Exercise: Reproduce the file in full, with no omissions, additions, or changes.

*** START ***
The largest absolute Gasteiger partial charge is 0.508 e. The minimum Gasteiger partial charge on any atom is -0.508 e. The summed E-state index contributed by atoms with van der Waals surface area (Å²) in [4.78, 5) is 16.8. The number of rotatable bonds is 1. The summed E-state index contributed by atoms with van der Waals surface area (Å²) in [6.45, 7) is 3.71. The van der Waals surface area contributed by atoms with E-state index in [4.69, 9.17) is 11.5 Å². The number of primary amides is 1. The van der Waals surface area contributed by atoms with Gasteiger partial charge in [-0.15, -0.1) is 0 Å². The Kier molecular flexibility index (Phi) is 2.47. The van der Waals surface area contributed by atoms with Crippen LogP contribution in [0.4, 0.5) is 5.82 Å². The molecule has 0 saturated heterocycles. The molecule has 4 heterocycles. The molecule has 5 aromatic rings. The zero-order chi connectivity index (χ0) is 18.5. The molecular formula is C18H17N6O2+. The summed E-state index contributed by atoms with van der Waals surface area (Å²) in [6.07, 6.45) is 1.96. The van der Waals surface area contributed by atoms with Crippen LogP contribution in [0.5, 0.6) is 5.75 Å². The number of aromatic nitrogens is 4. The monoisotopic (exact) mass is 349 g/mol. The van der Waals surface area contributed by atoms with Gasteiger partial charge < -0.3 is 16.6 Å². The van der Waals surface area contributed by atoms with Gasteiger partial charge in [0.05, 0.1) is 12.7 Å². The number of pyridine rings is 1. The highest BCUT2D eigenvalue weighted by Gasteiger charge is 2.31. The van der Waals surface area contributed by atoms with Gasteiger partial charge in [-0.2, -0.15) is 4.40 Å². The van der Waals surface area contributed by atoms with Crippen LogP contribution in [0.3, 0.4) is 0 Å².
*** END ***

The largest absolute Gasteiger partial charge is 0.508 e. The minimum Gasteiger partial charge on any atom is -0.508 e. The summed E-state index contributed by atoms with van der Waals surface area (Å²) in [4.78, 5) is 16.8. The number of rotatable bonds is 1. The summed E-state index contributed by atoms with van der Waals surface area (Å²) in [6.45, 7) is 3.71. The van der Waals surface area contributed by atoms with E-state index in [4.69, 9.17) is 11.5 Å². The number of primary amides is 1. The van der Waals surface area contributed by atoms with Gasteiger partial charge in [-0.15, -0.1) is 0 Å². The Kier molecular flexibility index (Phi) is 2.47. The van der Waals surface area contributed by atoms with Crippen LogP contribution in [0.4, 0.5) is 5.82 Å². The molecule has 0 saturated heterocycles. The molecule has 4 heterocycles. The molecule has 5 aromatic rings. The zero-order chi connectivity index (χ0) is 18.5. The molecular formula is C18H17N6O2+. The summed E-state index contributed by atoms with van der Waals surface area (Å²) in [6.07, 6.45) is 1.96. The van der Waals surface area contributed by atoms with Crippen LogP contribution in [0.5, 0.6) is 5.75 Å². The number of aromatic nitrogens is 4. The monoisotopic (exact) mass is 349 g/mol. The van der Waals surface area contributed by atoms with Gasteiger partial charge < -0.3 is 16.6 Å². The van der Waals surface area contributed by atoms with Gasteiger partial charge in [0.05, 0.1) is 12.7 Å². The number of pyridine rings is 1. The highest BCUT2D eigenvalue weighted by Gasteiger charge is 2.31. The van der Waals surface area contributed by atoms with Gasteiger partial charge in [-0.2, -0.15) is 4.40 Å². The van der Waals surface area contributed by atoms with Crippen LogP contribution in [0.3, 0.4) is 0 Å².